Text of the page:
Charlie Cole: Guest opinion
Special to The Aspen Times
Aspen CO Colorado
Some exciting and significant developments are beginning to move forward in Old Town Basalt. Residents need to be aware and consider the consequences.
After years of false starts, the town of Basalt, together with the Manaus Foundation and its operating arm, The Roaring Fork Community Development Corp. (CDC), has acquired the Pan and Fork Mobile Home Park. The CDC will retain the land on Two Rivers Road for its development. The town will acquire the land along the river for open space and parks.
Basalt is fortunate to be partnering with Manaus and CDC. George Stranahan, founder and principal supporter of Manaus, has been for years a visionary whose ideas, projects and philanthropy have made our valley a better place. The CDC staff, board and consultants are well-respected and have all contributed their time and expertise in many ways as well.
CDC, much to its credit, is soliciting citizen input for some direction on their project. In the three meetings I have attended I am seeing a trend that I fear, if allowed to come to fruition, will bring unintended and less than satisfactory results for our town.
CDC has one project under its belt, the Third Street Center in Carbondale. It is a well-done conversion of an elementary school into a facility that houses nonprofit groups, their offices, meeting rooms and the like. In that regard, a nonprofit development flavor appears to be the direction CDC is headed in for the Pan and Fork. This has troubling aspects.
The nonprofit center concept is a good one, and it would serve Basalt well; however, mixing nonprofit with retail and tourist business doesn’t serve any of these uses well. Current discussion is to mix retail, hotel, nonprofit and housing on a limited site that, in my view, cannot support each activity adequately, let alone optimally.
Nonprofits operating at the corner of Midland Avenue and Two Rivers Road, the retail core of “old downtown,” are misplaced. Citizens agree the riverfront portion of the area should be a gathering place for people to have fun. That actuality would naturally spill over and energize the businesses in the developed portion. It is a place we are wise to make lively and attractive for visitors to enjoy and to purchase goods and services. Any dilution of that kind of environment, I believe, will prove counterproductive.
A boutique hotel has been suggested – a good idea! It brings tourists and can be an exciting gathering place itself.
Consolidation of Colorado Mountain College midvalley classrooms, auditorium and administrative offices – not a good idea! While students do not spend like tourists and resident shoppers, they do bring cars to town. The combined parking requirements for hotel guests, residents, shop and restaurant patrons and employees and CMC students (think evening adult education classes) has the potential at times to spill over to Midland and Two Rivers Road, much to the dislike of businesses already there.
Manaus and CDC together were clearly the critical force for acquiring the Pan and Fork – a huge success. But providing space for nonprofits, because that’s what they do, doesn’t follow in that location.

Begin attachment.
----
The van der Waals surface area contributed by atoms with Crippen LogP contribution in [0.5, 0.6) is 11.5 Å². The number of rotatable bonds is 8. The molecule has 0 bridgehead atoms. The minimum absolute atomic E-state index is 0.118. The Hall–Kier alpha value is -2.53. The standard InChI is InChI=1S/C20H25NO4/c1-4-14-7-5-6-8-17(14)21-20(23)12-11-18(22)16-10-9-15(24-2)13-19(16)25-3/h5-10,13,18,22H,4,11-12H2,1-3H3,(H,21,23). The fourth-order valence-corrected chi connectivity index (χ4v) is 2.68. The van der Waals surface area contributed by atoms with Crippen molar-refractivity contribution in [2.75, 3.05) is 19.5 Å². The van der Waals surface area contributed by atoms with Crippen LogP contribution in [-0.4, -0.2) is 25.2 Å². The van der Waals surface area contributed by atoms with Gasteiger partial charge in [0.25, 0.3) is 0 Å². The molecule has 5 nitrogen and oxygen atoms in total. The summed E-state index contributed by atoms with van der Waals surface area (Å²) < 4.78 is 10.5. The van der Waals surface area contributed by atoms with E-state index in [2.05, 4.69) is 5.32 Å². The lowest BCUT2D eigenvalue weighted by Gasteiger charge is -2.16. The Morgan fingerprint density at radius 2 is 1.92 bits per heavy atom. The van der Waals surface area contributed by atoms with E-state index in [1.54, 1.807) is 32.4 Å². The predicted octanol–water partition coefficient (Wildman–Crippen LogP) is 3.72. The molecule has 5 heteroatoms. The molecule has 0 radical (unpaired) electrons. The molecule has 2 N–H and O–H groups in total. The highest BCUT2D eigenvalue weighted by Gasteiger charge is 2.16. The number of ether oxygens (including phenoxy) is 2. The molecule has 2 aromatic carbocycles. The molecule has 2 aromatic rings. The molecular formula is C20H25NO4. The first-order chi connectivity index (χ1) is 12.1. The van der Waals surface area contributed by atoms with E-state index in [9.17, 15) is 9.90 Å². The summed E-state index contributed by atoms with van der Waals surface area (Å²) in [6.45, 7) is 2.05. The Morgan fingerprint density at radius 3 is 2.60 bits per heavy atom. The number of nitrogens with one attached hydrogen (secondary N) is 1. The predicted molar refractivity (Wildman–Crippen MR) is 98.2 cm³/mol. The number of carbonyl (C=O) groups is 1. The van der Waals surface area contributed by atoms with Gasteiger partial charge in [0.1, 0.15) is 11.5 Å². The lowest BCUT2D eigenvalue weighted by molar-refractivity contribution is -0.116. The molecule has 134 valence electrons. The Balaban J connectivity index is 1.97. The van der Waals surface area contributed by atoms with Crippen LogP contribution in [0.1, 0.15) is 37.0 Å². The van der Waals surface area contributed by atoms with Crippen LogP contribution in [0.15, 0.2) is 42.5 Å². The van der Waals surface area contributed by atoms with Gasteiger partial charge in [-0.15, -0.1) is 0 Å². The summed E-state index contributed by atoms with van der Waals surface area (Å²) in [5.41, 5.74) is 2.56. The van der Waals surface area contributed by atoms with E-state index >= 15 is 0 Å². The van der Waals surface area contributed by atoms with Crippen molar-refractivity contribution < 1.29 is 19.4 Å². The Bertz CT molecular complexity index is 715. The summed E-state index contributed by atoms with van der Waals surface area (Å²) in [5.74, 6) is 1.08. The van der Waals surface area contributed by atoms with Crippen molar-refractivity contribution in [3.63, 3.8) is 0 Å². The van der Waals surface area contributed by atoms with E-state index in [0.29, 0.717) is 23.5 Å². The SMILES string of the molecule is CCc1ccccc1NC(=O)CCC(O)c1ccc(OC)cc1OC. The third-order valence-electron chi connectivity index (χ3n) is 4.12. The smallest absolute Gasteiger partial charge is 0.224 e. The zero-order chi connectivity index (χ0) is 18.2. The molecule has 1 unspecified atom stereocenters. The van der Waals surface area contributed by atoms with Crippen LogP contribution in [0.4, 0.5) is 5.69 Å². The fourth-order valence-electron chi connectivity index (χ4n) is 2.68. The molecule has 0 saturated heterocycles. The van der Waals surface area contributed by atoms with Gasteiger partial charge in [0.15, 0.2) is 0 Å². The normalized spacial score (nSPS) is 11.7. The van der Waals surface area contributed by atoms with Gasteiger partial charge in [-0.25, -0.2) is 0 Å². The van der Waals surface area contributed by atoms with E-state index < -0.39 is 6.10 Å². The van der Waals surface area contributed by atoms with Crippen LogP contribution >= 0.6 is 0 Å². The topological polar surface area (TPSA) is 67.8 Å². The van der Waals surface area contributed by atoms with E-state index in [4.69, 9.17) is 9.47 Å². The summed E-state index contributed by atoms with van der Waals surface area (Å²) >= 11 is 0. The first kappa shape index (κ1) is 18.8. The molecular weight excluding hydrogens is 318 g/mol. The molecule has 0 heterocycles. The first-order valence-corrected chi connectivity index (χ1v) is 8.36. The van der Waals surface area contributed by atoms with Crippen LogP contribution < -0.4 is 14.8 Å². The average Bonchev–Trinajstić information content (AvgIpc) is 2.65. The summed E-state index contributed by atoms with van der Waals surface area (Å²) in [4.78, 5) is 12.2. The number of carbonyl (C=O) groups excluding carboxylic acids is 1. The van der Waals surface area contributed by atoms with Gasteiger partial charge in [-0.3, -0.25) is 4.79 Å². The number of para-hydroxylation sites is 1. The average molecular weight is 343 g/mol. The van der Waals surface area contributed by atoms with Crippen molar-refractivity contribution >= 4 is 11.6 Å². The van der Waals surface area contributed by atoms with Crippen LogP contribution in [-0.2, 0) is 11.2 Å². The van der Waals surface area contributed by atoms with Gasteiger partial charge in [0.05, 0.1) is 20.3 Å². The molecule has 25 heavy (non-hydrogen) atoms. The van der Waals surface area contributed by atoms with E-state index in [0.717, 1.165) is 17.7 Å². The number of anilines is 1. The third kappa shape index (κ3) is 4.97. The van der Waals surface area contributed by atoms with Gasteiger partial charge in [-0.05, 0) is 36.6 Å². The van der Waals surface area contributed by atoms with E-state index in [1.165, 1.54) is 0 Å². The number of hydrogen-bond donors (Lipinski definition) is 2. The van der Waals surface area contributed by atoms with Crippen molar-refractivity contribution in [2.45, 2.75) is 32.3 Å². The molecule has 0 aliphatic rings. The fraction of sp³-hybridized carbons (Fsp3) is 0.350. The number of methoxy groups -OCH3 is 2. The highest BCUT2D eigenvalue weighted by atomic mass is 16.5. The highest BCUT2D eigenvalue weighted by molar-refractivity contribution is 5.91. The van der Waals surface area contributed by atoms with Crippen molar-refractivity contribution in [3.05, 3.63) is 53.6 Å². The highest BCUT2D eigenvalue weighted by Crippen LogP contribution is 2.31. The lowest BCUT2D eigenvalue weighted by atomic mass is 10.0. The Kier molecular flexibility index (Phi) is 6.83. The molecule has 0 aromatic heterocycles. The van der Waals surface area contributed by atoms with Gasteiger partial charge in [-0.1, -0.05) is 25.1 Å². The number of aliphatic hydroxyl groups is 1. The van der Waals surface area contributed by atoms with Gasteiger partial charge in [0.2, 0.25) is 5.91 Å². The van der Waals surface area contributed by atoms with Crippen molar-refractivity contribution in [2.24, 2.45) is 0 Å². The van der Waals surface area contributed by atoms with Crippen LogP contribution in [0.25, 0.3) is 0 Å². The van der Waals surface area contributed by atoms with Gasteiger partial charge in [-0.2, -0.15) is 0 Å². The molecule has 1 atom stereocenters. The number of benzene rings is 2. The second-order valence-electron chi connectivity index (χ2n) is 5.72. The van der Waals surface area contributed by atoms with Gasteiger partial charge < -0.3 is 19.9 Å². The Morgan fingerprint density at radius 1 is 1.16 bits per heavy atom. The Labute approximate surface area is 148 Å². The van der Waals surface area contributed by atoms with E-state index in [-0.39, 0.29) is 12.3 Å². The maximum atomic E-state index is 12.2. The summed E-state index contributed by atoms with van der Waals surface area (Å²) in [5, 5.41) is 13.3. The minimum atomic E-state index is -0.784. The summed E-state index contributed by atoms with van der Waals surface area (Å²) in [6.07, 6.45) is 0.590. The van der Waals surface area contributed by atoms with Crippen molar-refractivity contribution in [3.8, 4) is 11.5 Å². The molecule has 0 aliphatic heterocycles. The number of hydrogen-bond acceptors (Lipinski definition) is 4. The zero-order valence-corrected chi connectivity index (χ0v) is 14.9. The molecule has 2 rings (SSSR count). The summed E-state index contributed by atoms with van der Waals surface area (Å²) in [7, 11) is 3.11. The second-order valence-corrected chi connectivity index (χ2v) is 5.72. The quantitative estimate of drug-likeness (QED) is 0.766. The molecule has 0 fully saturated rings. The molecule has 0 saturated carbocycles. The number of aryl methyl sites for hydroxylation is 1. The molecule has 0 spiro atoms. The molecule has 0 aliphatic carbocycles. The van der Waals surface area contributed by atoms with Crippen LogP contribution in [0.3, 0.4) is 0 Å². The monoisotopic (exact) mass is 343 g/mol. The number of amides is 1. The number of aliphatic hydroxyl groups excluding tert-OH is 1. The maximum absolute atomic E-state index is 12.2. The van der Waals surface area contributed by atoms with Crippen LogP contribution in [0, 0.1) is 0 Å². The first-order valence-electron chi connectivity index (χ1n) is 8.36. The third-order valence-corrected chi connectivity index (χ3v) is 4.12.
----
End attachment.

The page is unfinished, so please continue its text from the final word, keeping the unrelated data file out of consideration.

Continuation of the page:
There is a place for a nonprofit “campus” (a word CDC often uses) close to the Pan and Fork, with easy access, both auto and pedestrian, room for adequate parking and future expansion, in what could be made a cultural environment. CDC knows of this place; so does town government.
Manaus Foundation has an opportunity to raise its sights, and the bar, to leave a legacy for which it can be truly proud, something of far greater usefulness and efficiency. The hybrid development that appears to be taking shape for the Pan and Fork, currently, denies full potential to the limited commercial space remaining on Midland and asks nonprofits to limit their needs and vision for future expansion with this development “shoehorn.”
We have historical precedent in Basalt for reversing direction on significant development needs. Several years ago Basalt’s library board was looking for a site to build a new, expanded library. After considering a series of RFPs without success, the board found a site in El Jebel it felt was workable and asked voters to pass a tax referendum to construct a new building.
A small group of citizens, unalterably opposed to the selected site and its location, successfully defeated the referendum. Less than a year later the library board secured the current site and now we enjoy a worthy facility in the proper location.
Another project was not reconsidered – too bad. Several years ago the River Walk project was constructed on the east end of Midland Avenue. A small group of citizens, during the review process, urged the developer to consider reducing its size and constructing the two buildings facing each other with a wide, pedestrian-friendly square separating them. That would have created synergy between the buildings for the businesses to draw on, open up Midland to the Frying Pan and create space for pedestrian activity – sidewalk vendors, water features, seasonal celebrations and entertainment, and, of course, access to the river through descending elevations.
As it turned out, no “thinking out of the box” came from the developer, nor did the town require it; so, instead of a vital exclamation point of business and pedestrian activity, we have the standard configuration – buildings facing the street with a paved parking lot in back along the Fryingpan. The east end of Midland Avenue fades off into retail oblivion.
We have to do better at the other end of Midland.
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